Wednesday, February 8, 2012: Meet Mr Eben

Petr Eben

Petr Eben

Meet Mr Eben

The Eben Trio chose piano trios by Haydn and Martinů for its performance at the 2010 Winners of the Martinů Competition in January. But they really enjoy playing the challenging Piano Trio by Petr Eben. This piece has brought them great success, “Plus Mrs. Ebenová loves it when we play it,” says Eben Trio pianist Terezie Fialová with a smile.

So, just who was Petr Eben?

This contemporary composer born in 1929 will be remembered with Czech icons such as Martinů and Dvořák, some enthusiasts believe. Moreover, the story of his personal life reads like a great film – and inspires listeners as well as musicians such as the Eben Trio.

Petr Eben grew up in Český Krumlov, and thanks to World War II, was pressed into filling the shoes of the town’s St Vitus organist. Those were indeed large shoes to fill; in the beginning the young organist’s feet couldn’t even reach the pedalboard.

He also played the cello in a piano trio with his father and brother. (This emphasis on family would be continued many years later, as his three sons are today known for their folksinging trio and work in the media.) Although it was a committed Catholic family, Mr Eben’s father was Jewish. So in 1943, Petr Eben was expelled from school and suddenly found himself transported to Buchenwald. There, he grasped his brother’s hand as they both were led to the “shower room,” fully expecting the gas. Out came water.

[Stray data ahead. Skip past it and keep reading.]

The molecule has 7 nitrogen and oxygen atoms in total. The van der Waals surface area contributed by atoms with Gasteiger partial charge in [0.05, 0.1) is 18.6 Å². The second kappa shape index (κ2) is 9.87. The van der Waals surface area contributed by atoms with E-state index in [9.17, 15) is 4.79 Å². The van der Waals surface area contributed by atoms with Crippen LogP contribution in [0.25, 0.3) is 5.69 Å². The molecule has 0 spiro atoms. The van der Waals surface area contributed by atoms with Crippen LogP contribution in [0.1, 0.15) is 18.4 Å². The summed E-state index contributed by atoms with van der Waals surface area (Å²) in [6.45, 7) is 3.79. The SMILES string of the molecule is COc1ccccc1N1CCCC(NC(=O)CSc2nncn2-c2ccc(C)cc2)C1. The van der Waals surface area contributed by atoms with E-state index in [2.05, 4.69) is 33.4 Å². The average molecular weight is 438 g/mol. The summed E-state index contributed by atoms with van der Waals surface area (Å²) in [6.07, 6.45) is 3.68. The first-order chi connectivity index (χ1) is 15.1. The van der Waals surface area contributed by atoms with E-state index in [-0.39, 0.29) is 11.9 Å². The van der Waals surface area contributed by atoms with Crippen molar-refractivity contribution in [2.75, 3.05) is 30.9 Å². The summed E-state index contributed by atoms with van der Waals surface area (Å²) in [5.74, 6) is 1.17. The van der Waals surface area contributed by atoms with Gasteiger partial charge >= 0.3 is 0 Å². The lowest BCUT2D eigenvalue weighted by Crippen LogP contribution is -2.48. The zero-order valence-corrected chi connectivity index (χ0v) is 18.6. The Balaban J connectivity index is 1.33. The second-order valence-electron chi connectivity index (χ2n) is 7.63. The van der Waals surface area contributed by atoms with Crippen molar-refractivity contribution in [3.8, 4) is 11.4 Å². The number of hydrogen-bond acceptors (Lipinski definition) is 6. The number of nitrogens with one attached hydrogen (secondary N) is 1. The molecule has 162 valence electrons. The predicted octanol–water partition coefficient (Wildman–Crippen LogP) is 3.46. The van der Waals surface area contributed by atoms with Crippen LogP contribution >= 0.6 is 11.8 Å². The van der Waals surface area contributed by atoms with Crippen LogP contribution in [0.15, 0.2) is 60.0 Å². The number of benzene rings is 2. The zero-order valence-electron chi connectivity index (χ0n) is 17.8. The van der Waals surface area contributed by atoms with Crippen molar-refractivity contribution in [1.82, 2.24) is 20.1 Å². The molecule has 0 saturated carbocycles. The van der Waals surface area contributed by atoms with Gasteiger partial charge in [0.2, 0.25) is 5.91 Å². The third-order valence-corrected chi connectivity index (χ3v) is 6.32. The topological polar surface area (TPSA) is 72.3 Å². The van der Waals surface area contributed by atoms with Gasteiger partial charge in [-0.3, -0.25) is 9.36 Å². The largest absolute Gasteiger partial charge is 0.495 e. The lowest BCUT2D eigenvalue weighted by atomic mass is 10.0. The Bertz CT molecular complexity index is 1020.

Petr Eben, Eban Trio

The Eben Trio performing Jan 11 at The Rudolfinum

As you can imagine, this moment had a lasting impact on Mr Eben. Faith and hope cannot be killed, he later commented, and the spirit cannot be defeated by external events.

After the war he returned to school, graduating from the Prague Academy of Music, and in 1955 was appointed a lecturer at Charles University in the history of music. But it was a dead-end job, because he refused to join the Communist Party, to openly stop attending the Catholic church with his family, and to write politically-correct music. The opportunity to teach in England in 1977-78 allowed him to develop an audience abroad, and after the Velvet Revolution he began to enjoy further international recognition and awards.

Despite the challenges which could have made anyone bitterly stop producing music, almost until his passing in 2007 Mr Eben continued composing, producing vocal, choral, symphonic, piano, organ, and chamber works, and works for children.

Today you can find his works on many concert programs, performed by musicians such as the young Eben Trio, founded only in 2003 yet inspired by his life and his music. The Trio (Terezie Fialová, piano, Markéta Vrbková, cello, and Roman Patočka, violin) carries Mr Eben’s name abroad in international festivals and competitions; and their US debut in Washington and New York is scheduled in March. — oo

– Baia Dzagnidze, with Mary Matz

Photo Credits: Top: A Tempo Revue; bottom: Zdeněk Chrapek

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